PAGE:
If you were to take a poll of Microsoft’s Xbox Team asking what everyone’s favorite game is, you might expect to hear a lot of Microsoft games like Halo and Forza. In a video released in the run-up to the E3 conference this week, Xbox team members show that their tastes go far beyond products from the company that signs their paychecks.
Sure, there are a ton of Microsoft titles in this mix (including a shout-out to 2007’s under-appreciated Crackdown) but what really makes the video so intriguing are all the games that are exclusive to other systems. Forty-five seconds in, a woman states, “I work on Xbox and my favorite game is Tetris.” There’s a super-playful tone in her voice when she says it, and it hints at what I was thinking as I watched the clip for the first time – I can’t believe Microsoft’s putting this video up.
Adding information that doesn’t stick to the “party line” is what turns this video from another boring piece of “content marketing” into something that’s actually worth watching. I’m currently obsessed with Super Smash Bros. Melee, a game that came out for Nintendo’s Gamecube in 2001. Seeing that one of the members of the Xbox team couldn’t decide on his favorite game and instead brought in three Nintendo titles (including SSBM) made me feel more warm fuzzies toward the Xbox than they could ever have induced just by talking about their own software.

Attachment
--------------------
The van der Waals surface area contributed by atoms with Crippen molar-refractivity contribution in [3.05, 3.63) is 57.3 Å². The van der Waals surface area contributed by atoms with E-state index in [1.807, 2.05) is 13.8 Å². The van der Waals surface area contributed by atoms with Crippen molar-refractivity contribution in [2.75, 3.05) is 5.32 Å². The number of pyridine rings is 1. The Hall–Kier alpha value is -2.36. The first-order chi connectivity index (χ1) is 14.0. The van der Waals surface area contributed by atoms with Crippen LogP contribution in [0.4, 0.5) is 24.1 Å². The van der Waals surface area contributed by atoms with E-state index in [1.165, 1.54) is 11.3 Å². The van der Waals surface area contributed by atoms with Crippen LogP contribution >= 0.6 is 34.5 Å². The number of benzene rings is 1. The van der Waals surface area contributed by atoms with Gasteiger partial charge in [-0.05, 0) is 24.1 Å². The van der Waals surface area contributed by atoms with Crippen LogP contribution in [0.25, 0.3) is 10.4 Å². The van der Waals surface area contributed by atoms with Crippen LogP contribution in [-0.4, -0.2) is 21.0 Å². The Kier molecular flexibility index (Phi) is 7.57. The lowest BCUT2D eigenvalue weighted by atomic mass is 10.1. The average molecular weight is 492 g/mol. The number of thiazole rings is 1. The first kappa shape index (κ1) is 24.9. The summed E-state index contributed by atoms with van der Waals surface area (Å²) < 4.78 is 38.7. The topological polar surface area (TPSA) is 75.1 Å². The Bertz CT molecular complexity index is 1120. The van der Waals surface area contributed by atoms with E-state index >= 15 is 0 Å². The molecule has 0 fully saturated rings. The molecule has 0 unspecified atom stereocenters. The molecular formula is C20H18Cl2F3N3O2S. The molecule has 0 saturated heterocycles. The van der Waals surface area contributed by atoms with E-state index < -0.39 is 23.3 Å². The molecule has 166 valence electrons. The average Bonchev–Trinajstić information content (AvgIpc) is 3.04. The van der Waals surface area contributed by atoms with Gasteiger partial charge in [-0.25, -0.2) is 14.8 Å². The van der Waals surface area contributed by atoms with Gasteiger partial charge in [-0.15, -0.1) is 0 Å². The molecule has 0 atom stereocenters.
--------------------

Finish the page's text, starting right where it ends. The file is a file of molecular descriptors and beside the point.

It’s easy to get wrapped up in the idea that doing content marketing means you can only talk about your own company. If you have to bring them into the discussion, it should be to make sure your company is presented in a greater light. Doing that, however, can quickly lead to the perception that your blog is just toeing the corporate line.
A big part of content marketing is talking about your company, sure. However, finding the correct time and place to praise your competitors can be the difference between creating blog-length commercials and creating compelling posts your audience will actually want to read.